“And if you hadn’t brought your fight into our city, maybe things could have kept on as they were, eh? You think about that?” Chester was getting more and more heated by the second.
Stani seemed perfectly calm in the face of that explosion. Iosif and Leonid, however, reacted like someone had electrified their seats. Hands vanished into their jackets and dull metal glinted in the fluorescent lighting of the conference room. Mila moved closer to me, Sarah rolled her chair back from the table, and Michel gaped openly at the spectacle. Anton started to reach out with both hands, palms facing both sides of the approaching conflict, while Alex took his daughters into his arms and turned his back slightly to the melee.
“Stop that!” I snapped and was surprised when all parties involved actually did as commanded. “This is exactly what Hill’s hoping for, my God. Are you seriously going to spend this entire week at each other’s throats?”
“I didn’t want to work with you,” Chester spat, “and I sure as hell don’t want to work with them. If it comes down to it, I can get the fellas together and we’ll break Billy out of there on our own.”
“You really think that’s how it would play out?” I asked. “Hill has trained mercenaries working for him. You remember what Mila did at the processing plant?”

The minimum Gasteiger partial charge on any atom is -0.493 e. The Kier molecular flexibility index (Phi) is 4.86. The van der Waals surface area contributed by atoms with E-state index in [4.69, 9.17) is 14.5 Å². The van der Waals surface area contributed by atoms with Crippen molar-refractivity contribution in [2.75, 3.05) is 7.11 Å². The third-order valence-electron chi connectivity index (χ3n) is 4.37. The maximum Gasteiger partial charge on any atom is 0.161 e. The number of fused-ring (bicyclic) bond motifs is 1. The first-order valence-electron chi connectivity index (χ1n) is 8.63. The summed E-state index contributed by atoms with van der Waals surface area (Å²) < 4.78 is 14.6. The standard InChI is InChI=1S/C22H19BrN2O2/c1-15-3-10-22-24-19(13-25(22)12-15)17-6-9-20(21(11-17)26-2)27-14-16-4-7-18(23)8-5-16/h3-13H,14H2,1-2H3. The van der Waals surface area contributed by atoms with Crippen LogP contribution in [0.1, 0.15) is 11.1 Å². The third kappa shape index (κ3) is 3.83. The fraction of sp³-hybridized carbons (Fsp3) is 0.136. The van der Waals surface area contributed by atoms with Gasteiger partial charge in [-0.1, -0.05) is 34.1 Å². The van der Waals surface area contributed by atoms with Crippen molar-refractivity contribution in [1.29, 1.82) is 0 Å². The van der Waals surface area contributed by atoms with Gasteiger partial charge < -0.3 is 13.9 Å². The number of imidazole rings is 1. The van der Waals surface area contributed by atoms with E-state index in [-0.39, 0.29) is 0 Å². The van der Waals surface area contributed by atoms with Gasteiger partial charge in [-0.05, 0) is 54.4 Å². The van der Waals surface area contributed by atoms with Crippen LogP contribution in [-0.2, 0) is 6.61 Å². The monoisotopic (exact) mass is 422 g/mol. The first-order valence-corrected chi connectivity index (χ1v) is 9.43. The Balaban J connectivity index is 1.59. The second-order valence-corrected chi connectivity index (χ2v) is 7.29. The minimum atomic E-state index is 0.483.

The look Chester gave me was answer enough.
“Yeah,” I pressed, “like her. What exactly do you think you’re going to be able to do if you run off without a plan other than possibly piss Hill off badly enough that he kills Billy just to save himself the trouble?”
“Sure, he’s got resources,” Chester said, after a few seconds, “but he doesn’t have all the information. You think he’s the only with eyes and ears out there. You have any idea how much our people can watch, if no one’s even looking for them, do ya?”
I blinked. “Information? Like what?”
“We know where his safe-houses are, know what his cars look like. We can figure out where he’s keeping Billy and get him out of there before Hill has a chance to do anything. You didn’t think about that, did you?”
“Hill specifically said that’s he’s keeping Billy close to him.” A headache began to press against the inside of my skull. I pushed back, burying it somewhere where it couldn’t bother me for the moment. “Although…you can watch his men’s movements?”
“He’s trying to hide what he’s doing,” Chester continued, oblivious to the first part of what I’d said. “But doesn’t matter how many cars he’s got moving around, we’ll figure out what he’s hiding. If we can’t get Billy, we’ll just take something that he wants just as much.”